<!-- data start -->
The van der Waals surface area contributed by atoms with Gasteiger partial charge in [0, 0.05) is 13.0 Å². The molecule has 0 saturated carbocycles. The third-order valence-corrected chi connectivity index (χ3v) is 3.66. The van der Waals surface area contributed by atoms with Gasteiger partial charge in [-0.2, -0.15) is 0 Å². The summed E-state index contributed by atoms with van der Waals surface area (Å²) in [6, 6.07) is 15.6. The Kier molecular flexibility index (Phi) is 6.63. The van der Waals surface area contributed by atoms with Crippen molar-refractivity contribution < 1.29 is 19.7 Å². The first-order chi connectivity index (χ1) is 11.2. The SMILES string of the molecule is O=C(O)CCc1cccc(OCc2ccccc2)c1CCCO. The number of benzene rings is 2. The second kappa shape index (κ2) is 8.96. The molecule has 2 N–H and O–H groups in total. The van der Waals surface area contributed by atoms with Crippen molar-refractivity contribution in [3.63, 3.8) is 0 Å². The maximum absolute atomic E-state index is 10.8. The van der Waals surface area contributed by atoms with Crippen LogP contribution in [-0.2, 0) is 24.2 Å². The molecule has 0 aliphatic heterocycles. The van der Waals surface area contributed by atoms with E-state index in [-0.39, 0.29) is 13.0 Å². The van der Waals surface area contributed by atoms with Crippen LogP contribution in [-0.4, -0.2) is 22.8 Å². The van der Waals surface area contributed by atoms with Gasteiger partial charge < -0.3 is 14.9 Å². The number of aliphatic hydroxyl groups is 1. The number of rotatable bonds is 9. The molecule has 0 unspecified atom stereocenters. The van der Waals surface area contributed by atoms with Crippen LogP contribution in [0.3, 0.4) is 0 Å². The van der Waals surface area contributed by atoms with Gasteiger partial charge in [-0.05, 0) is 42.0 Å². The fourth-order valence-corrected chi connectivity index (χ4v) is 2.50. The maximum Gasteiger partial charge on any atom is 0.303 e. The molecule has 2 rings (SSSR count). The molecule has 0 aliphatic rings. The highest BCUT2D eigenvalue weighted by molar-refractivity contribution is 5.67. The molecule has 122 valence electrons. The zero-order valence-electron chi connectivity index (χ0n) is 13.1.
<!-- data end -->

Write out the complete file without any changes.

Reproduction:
The van der Waals surface area contributed by atoms with Gasteiger partial charge in [0, 0.05) is 13.0 Å². The molecule has 0 saturated carbocycles. The third-order valence-corrected chi connectivity index (χ3v) is 3.66. The van der Waals surface area contributed by atoms with Gasteiger partial charge in [-0.2, -0.15) is 0 Å². The summed E-state index contributed by atoms with van der Waals surface area (Å²) in [6, 6.07) is 15.6. The Kier molecular flexibility index (Phi) is 6.63. The van der Waals surface area contributed by atoms with Crippen molar-refractivity contribution < 1.29 is 19.7 Å². The first-order chi connectivity index (χ1) is 11.2. The SMILES string of the molecule is O=C(O)CCc1cccc(OCc2ccccc2)c1CCCO. The number of benzene rings is 2. The second kappa shape index (κ2) is 8.96. The molecule has 2 N–H and O–H groups in total. The van der Waals surface area contributed by atoms with Crippen molar-refractivity contribution in [3.63, 3.8) is 0 Å². The maximum absolute atomic E-state index is 10.8. The van der Waals surface area contributed by atoms with Crippen LogP contribution in [-0.2, 0) is 24.2 Å². The molecule has 0 aliphatic heterocycles. The van der Waals surface area contributed by atoms with E-state index in [-0.39, 0.29) is 13.0 Å². The van der Waals surface area contributed by atoms with Crippen LogP contribution in [-0.4, -0.2) is 22.8 Å². The van der Waals surface area contributed by atoms with Gasteiger partial charge < -0.3 is 14.9 Å². The number of aliphatic hydroxyl groups is 1. The number of rotatable bonds is 9. The molecule has 0 unspecified atom stereocenters. The van der Waals surface area contributed by atoms with Crippen LogP contribution in [0.3, 0.4) is 0 Å². The van der Waals surface area contributed by atoms with Gasteiger partial charge in [-0.05, 0) is 42.0 Å². The fourth-order valence-corrected chi connectivity index (χ4v) is 2.50. The maximum Gasteiger partial charge on any atom is 0.303 e. The molecule has 2 rings (SSSR count). The molecule has 0 aliphatic rings. The highest BCUT2D eigenvalue weighted by molar-refractivity contribution is 5.67. The molecule has 122 valence electrons. The zero-order valence-electron chi connectivity index (χ0n) is 13.1.